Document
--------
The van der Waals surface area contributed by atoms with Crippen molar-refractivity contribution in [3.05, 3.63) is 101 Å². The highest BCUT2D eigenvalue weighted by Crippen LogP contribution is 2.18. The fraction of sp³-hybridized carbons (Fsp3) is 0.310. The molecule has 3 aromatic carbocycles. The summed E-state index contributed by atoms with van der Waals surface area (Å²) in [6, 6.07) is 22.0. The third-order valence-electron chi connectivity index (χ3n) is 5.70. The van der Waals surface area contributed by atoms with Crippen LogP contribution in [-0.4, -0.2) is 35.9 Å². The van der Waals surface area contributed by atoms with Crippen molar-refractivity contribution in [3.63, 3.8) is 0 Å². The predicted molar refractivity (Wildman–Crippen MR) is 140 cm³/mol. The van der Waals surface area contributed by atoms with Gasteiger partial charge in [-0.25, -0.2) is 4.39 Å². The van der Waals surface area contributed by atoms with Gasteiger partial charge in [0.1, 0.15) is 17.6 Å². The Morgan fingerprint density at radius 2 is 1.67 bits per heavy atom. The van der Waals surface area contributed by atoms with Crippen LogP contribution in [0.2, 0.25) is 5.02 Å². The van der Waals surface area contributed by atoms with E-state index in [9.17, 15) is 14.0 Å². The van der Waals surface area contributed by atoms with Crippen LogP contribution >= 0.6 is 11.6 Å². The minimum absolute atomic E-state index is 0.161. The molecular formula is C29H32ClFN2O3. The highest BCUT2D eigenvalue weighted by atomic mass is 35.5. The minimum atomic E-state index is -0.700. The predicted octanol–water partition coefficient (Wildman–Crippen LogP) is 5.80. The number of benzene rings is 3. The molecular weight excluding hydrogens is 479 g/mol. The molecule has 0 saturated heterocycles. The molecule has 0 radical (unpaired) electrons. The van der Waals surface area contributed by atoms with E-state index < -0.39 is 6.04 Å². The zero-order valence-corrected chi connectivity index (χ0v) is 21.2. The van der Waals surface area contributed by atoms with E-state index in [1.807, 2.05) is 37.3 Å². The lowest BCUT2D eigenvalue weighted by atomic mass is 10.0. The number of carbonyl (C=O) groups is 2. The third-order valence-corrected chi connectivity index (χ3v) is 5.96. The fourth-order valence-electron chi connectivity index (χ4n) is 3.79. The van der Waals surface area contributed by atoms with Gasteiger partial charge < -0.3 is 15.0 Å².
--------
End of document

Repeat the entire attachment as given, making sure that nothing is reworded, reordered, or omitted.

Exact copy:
The van der Waals surface area contributed by atoms with Crippen molar-refractivity contribution in [3.05, 3.63) is 101 Å². The highest BCUT2D eigenvalue weighted by Crippen LogP contribution is 2.18. The fraction of sp³-hybridized carbons (Fsp3) is 0.310. The molecule has 3 aromatic carbocycles. The summed E-state index contributed by atoms with van der Waals surface area (Å²) in [6, 6.07) is 22.0. The third-order valence-electron chi connectivity index (χ3n) is 5.70. The van der Waals surface area contributed by atoms with Crippen LogP contribution in [-0.4, -0.2) is 35.9 Å². The van der Waals surface area contributed by atoms with Crippen molar-refractivity contribution in [3.63, 3.8) is 0 Å². The predicted molar refractivity (Wildman–Crippen MR) is 140 cm³/mol. The van der Waals surface area contributed by atoms with Gasteiger partial charge in [-0.25, -0.2) is 4.39 Å². The van der Waals surface area contributed by atoms with Gasteiger partial charge in [0.1, 0.15) is 17.6 Å². The Morgan fingerprint density at radius 2 is 1.67 bits per heavy atom. The van der Waals surface area contributed by atoms with Crippen LogP contribution in [0.2, 0.25) is 5.02 Å². The van der Waals surface area contributed by atoms with E-state index in [9.17, 15) is 14.0 Å². The van der Waals surface area contributed by atoms with Crippen LogP contribution >= 0.6 is 11.6 Å². The minimum absolute atomic E-state index is 0.161. The molecular formula is C29H32ClFN2O3. The highest BCUT2D eigenvalue weighted by atomic mass is 35.5. The minimum atomic E-state index is -0.700. The predicted octanol–water partition coefficient (Wildman–Crippen LogP) is 5.80. The number of benzene rings is 3. The molecular weight excluding hydrogens is 479 g/mol. The molecule has 0 saturated heterocycles. The molecule has 0 radical (unpaired) electrons. The van der Waals surface area contributed by atoms with E-state index < -0.39 is 6.04 Å². The zero-order valence-corrected chi connectivity index (χ0v) is 21.2. The van der Waals surface area contributed by atoms with E-state index in [1.807, 2.05) is 37.3 Å². The lowest BCUT2D eigenvalue weighted by atomic mass is 10.0. The number of carbonyl (C=O) groups is 2. The third-order valence-corrected chi connectivity index (χ3v) is 5.96. The fourth-order valence-electron chi connectivity index (χ4n) is 3.79. The van der Waals surface area contributed by atoms with Gasteiger partial charge < -0.3 is 15.0 Å².